matched well together. After meeting of the families, it was decided to set a wedding date of October 11th, 2008.
Role of Temple for Future Generations
As I enter a new stage in life, I reflect back to how I got here today. My childhood, adolescence, parents, surroundings, and Mandir all played a vital role in creating my identity. As I think about someday raising my own children, I can’t help but think of similarities between the ways I was raised to my concept of parenting. Mandir plays an essential part in the development of young Hindu searching for his/her identity. Youth have a desire to be Hindu but sometimes they do not know the right ways and might not have an outlet to express their inner spiritual potential. It is important for temples to come up with simple texts and discussion material for future generations, which explains the importance of marrying in the Hindu fold. Temples can come up with vrat and upavas that can be practiced by youth groups collectively in the temples, for example collective Gauri vrat or Shiva-Parvati puja for young girls. Mandirs should be able to provide a place of learning and for worship. They also need to be a place where youth are able to seek comfort and answers when they are on their spiritual quest. The young Hindu who has that established place in his/her life will grow up to be a strong and vibrant Hindu, an example for others.
Post Your Own Entry:
Another difficulty I see in Dave ji’s reflections is in accepting ‘all other religions’, while ‘seeking our own’. There are at least two logical errors in such assertion. First, it assumes that Hinduism is a religion like any other religion in the USA or the West. However, Hinduism is not limited to religious living in the Western sense. Hinduism permeates every activity of life and society. There is a reason for this – it ‘knows’ and insists on the practices that connect the living creatures, the material universe, and the unseen Almighty (jeeva-jagat-Ishwara). Moreover, even the religion part of Hinduism is at odds with almost all other, particularly Semitic, religions. The Vedas’ key thread is that the Almighty, beyond anyone’s mental grasp, exists in completeness in every tiniest thing anywhere and everywhere in the universe and beyond. Each creature, including the human, has this Divinity within. To see That in oneself and in any other is the saga of Hindu life. Almost all other ‘religions’ reject this very basis of Hindu thought. Worse, this very basis of Hindu thought is blasphemy in the Semitic faiths. Then, why and how must a Hindu accept ‘all other religions’, except by seeing them as childish aberrations or by altering the very basis of the Hindu thought, i.e., by become a non-Hindu?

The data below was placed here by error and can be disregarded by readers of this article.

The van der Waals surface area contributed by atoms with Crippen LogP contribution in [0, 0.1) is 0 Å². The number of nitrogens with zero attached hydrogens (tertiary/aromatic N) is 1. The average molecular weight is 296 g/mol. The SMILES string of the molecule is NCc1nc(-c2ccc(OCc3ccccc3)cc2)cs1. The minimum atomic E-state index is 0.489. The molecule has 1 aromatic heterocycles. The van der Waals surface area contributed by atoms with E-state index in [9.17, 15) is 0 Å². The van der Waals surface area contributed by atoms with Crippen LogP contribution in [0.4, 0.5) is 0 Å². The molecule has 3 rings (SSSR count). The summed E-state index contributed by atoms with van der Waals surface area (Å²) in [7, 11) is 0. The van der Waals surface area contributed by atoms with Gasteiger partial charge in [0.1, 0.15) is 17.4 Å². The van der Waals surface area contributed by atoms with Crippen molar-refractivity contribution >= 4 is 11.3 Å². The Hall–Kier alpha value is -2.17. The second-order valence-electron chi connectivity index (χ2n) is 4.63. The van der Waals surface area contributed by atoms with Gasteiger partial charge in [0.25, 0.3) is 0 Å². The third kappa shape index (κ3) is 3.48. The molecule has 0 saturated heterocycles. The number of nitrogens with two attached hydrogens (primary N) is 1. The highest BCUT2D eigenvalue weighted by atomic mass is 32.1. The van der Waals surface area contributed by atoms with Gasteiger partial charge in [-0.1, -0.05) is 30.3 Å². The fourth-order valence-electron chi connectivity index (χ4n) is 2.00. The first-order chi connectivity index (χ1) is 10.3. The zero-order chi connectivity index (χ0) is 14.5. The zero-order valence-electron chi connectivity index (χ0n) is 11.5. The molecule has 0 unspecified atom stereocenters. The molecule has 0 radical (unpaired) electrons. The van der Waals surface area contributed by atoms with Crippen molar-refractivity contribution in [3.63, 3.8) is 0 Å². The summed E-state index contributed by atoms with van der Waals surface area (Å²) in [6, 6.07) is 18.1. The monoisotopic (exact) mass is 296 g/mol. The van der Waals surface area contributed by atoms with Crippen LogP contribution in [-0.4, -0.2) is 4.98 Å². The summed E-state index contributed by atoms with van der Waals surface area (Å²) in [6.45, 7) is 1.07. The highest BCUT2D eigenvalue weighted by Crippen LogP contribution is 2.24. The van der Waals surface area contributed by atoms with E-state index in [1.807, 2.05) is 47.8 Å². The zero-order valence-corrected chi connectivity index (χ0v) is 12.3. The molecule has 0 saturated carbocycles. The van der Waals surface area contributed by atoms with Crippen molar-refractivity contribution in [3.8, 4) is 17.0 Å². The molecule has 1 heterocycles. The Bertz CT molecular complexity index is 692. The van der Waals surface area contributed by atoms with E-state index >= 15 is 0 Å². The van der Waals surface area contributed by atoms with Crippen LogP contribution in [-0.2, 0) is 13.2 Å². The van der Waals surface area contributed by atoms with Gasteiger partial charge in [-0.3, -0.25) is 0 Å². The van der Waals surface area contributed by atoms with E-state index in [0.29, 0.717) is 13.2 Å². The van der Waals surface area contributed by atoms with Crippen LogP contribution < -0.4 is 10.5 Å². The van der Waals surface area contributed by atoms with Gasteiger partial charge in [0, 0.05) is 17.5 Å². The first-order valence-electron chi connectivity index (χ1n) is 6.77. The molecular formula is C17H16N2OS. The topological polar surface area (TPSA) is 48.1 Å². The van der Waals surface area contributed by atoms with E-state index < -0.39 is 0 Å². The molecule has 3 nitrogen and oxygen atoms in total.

The second logical error in Dave ji’s assertion is blurring the difference between light and darkness. Since both are part of nature, both must be accepted, so goes the argument. The religions of the darkness claim that the Divinity does not exist here – It exists yonder beyond the universe, way out there in the Heaven, whatever it means. The Vedic Rishis would term such claim as stemming from the plain ignorance of the arrogant mind; the Hindu smritikaaras would have labeled it as naasthikavaad. All the Semitic faiths and some strands of Buddhism are indeed naasthika faiths. Why should such naasthika faiths be accepted as valid spiritual paths? We may parrot such falsehood only if we are afraid to utter the truth or we are in politics seeking votes and approvals. If real spiritual pursuit is the over-riding aim of any life (I think it is), such a creature must recognize all the religions and prophets of darkness as unfit for real spiritual growth. If 3-4 billion humans adhere to such religions, a Hindu sees in them only their karma at play – their numbers and loud assertions in no way prove them to be true and valid spiritual paths. If one accepts such religions as true or final and denies the existence of the Almighty in the fellow creatures and thereby fashions a life based on such denial, a Hindu must recognize that such a religion is unfit for ushering in vasidhava kutumbakam. Man exploiting nature and fellow man (and woman), several hundreds of million murders through colonization, wars and man-made famines, slavery of the most abject kind from the ancient Greek times to modern white-collar jobs in capitalistic MNCs, and the new exploitative world order championed by the USA – all these are the gifts of the religions of the darkness. I refuse to equate them and elevate them to the divine Hindu thought and Hindu way of life. Those who insist on such illogical logic are either ignorant of the science of logic, truth, and Hindu foundations, or are in the business of seeking some material gain that will be necessarily short-lived.
I would like to point out two corrections.
(1) In "Beyond that, mandirs provide a haven for celebrations, festivals,.." I assume the author meant "Heaven".
(2) A very common mistake is to say "Vasudeva Kutumbhakam"; the correct Sanskrit phrase is "Vasudhaiva Kutumbkam". Vasudeva is the name of Bhagwan Krishna's father so Vasudeva Kutumbkam would literarily mean, Krishna's father is the family. Vasudhaiva is a combination of two words- Vasudha (earth) and Eva (indeed) thus the translation Universe is indeed a family.
Gaurang G. Vaishnav
Executive Vice President
VHP of America